New Doc Set and a preliminary look at the data generated by Mark2CurePosted by ginger on Aug 7, 2015 in citizen science, collective intelligence, collective wisdom, community intelligence, community-annotation, crowdsourcing, mark2cure | 1 comment
Thanks to the Mark2Cure community, two doc sets have now been completed: Alacrima and Congenital Disorders of Glycosylation (CDG). The CDG doc set was large, encompassing over 480 biomedical research abstracts. We are launching another large set today on Oxidative Stress, and will need all the help we can get to complete it. Please visit http://mark2cure.org and login or click ‘start now’ to help.
Though we are still examining the data from the Alacrima and CDG doc sets, here are some basic stats from both sets.
The CDG doc set was ~3.4 times larger than the Alacrima doc set and ~3.2 times more Mark2Curators were needed to complete this set relative to the Alacrima set. Amazingly, the Mark2Cure community completed the CDG doc set in ~2.4 times the amount of time it took to complete the Alacrima set.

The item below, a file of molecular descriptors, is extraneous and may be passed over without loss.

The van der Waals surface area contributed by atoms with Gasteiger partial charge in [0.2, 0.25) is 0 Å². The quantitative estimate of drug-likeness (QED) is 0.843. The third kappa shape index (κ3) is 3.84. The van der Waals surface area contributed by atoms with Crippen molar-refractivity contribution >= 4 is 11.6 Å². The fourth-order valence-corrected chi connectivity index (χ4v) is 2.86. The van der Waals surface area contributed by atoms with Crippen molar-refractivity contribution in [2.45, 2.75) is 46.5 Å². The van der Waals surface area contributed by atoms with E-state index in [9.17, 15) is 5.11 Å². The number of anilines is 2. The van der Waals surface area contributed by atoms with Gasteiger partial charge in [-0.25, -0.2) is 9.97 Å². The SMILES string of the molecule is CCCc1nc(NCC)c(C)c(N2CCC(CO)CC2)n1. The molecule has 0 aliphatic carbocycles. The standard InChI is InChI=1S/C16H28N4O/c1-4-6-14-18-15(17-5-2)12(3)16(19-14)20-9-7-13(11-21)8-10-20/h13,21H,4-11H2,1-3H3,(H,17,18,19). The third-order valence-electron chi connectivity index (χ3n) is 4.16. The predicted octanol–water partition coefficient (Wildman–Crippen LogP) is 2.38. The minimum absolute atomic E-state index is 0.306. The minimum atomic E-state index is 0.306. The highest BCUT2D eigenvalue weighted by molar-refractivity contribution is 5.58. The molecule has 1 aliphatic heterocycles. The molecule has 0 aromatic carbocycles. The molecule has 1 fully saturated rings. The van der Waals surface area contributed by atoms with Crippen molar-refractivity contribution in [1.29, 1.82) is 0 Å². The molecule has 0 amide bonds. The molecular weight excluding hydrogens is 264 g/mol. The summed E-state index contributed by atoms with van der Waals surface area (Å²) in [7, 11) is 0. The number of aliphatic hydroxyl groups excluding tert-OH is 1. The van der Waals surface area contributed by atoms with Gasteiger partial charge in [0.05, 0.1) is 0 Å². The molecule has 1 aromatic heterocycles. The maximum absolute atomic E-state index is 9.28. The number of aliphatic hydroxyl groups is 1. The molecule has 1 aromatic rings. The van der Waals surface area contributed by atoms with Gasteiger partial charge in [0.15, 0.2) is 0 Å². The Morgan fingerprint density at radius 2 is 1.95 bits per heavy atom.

These were the contributors to the Alacrima set (font size correlating to number of contributions). We’ll have a look at the CDG doc set in a future post.
Of these contributors, seven users completed all 142 docs in this set! Congratulations and thank you to ckrypton, skye, GrantRVD, klgmd, isabelle, lab, and mariomar_it for this amazing accomplishment! Two users (chu2k and vsmalladi) contributed to over 130 docs, and four users (BridgetDS, aprilwent, socalpam, and hampton11235) contributed to over 100 docs in this set. Combined, these users contributed to about 79.7% of the work needed to complete this set.
Here is a quick look at some of the data pulled out of the Alacrima doc set.
In this very preliminary draft network we can see how NGLY1 shares symptoms with another rare disease, Allgrove’s syndrome. Both diseases are linked by alacrima and neurological disturbances giving insight into how we might build a future doc set in order to further explore the relationship between these two rare diseases. What’s really interesting about this result is that that Allgrove’s syndrome was one of the diseases Bertrand was suspected to have prior to his diagnosis of NGLY1, and that ACTH (a treatment for Allgrove’s) was used to treat Bertrand’s seizures. Unfortunately this treatment had a lot of terrible side effects and had to be stopped. Overall alacrima is a rather rare and unusual symptom, and a pubmed search for alacrima resulted in a doc set that was still within workable parameters for a researcher. Although not a novel discovery, these preliminary results demonstrate that Mark2Curators not only do concept-recognition at a level high enough for the data to be useful, but also that interesting links are waiting to be found in the literature! What will you help to find next?